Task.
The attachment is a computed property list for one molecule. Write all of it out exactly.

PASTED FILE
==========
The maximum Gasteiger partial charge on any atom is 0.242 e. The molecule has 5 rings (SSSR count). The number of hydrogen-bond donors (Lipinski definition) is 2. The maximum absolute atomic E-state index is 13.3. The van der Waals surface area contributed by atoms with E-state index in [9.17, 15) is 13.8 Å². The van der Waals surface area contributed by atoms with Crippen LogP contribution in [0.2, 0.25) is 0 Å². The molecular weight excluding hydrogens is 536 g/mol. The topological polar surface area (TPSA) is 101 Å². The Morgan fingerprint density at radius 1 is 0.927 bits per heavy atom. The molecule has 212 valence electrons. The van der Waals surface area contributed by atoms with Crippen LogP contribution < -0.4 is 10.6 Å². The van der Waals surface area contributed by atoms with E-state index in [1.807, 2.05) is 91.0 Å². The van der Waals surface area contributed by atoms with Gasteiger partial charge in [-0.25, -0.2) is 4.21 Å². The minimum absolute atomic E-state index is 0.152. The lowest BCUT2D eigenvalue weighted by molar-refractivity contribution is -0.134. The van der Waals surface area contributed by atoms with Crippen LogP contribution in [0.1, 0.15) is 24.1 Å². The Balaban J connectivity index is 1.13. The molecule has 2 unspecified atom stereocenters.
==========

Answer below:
The maximum Gasteiger partial charge on any atom is 0.242 e. The molecule has 5 rings (SSSR count). The number of hydrogen-bond donors (Lipinski definition) is 2. The maximum absolute atomic E-state index is 13.3. The van der Waals surface area contributed by atoms with E-state index in [9.17, 15) is 13.8 Å². The van der Waals surface area contributed by atoms with Crippen LogP contribution in [0.2, 0.25) is 0 Å². The molecular weight excluding hydrogens is 536 g/mol. The topological polar surface area (TPSA) is 101 Å². The Morgan fingerprint density at radius 1 is 0.927 bits per heavy atom. The molecule has 212 valence electrons. The van der Waals surface area contributed by atoms with Crippen LogP contribution < -0.4 is 10.6 Å². The van der Waals surface area contributed by atoms with E-state index in [1.807, 2.05) is 91.0 Å². The van der Waals surface area contributed by atoms with Gasteiger partial charge in [-0.25, -0.2) is 4.21 Å². The minimum absolute atomic E-state index is 0.152. The lowest BCUT2D eigenvalue weighted by molar-refractivity contribution is -0.134. The van der Waals surface area contributed by atoms with Crippen LogP contribution in [0.1, 0.15) is 24.1 Å². The Balaban J connectivity index is 1.13. The molecule has 2 unspecified atom stereocenters.